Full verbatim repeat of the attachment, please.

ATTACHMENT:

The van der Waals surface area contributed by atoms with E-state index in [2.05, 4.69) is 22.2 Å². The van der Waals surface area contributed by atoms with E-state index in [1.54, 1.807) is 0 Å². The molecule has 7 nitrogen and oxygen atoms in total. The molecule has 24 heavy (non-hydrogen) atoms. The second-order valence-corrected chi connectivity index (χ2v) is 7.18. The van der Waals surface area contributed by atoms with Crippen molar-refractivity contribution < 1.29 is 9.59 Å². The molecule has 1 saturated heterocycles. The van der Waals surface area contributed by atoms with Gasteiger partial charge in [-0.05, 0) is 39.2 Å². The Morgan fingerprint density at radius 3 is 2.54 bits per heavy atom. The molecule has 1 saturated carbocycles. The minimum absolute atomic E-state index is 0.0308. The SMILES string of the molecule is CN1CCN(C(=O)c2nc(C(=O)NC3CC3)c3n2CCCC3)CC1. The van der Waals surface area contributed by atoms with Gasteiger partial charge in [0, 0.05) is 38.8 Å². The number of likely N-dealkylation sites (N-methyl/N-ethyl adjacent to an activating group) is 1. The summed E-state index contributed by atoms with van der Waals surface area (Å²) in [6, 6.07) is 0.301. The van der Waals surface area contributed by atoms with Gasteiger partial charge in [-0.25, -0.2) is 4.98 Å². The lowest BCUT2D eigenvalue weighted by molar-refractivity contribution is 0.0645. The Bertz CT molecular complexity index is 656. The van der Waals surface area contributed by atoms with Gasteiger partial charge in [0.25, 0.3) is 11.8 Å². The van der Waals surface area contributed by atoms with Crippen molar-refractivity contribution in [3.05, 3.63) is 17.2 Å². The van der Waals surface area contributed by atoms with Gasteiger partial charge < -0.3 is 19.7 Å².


The van der Waals surface area contributed by atoms with E-state index in [2.05, 4.69) is 22.2 Å². The van der Waals surface area contributed by atoms with E-state index in [1.54, 1.807) is 0 Å². The molecule has 7 nitrogen and oxygen atoms in total. The molecule has 24 heavy (non-hydrogen) atoms. The second-order valence-corrected chi connectivity index (χ2v) is 7.18. The van der Waals surface area contributed by atoms with Crippen molar-refractivity contribution < 1.29 is 9.59 Å². The molecule has 1 saturated heterocycles. The van der Waals surface area contributed by atoms with Gasteiger partial charge in [-0.05, 0) is 39.2 Å². The Morgan fingerprint density at radius 3 is 2.54 bits per heavy atom. The molecule has 1 saturated carbocycles. The minimum absolute atomic E-state index is 0.0308. The SMILES string of the molecule is CN1CCN(C(=O)c2nc(C(=O)NC3CC3)c3n2CCCC3)CC1. The van der Waals surface area contributed by atoms with Gasteiger partial charge in [0, 0.05) is 38.8 Å². The number of likely N-dealkylation sites (N-methyl/N-ethyl adjacent to an activating group) is 1. The summed E-state index contributed by atoms with van der Waals surface area (Å²) in [6, 6.07) is 0.301. The van der Waals surface area contributed by atoms with Gasteiger partial charge in [-0.25, -0.2) is 4.98 Å². The lowest BCUT2D eigenvalue weighted by molar-refractivity contribution is 0.0645. The Bertz CT molecular complexity index is 656. The van der Waals surface area contributed by atoms with Gasteiger partial charge in [0.25, 0.3) is 11.8 Å². The van der Waals surface area contributed by atoms with Crippen molar-refractivity contribution in [3.05, 3.63) is 17.2 Å². The van der Waals surface area contributed by atoms with Gasteiger partial charge < -0.3 is 19.7 Å².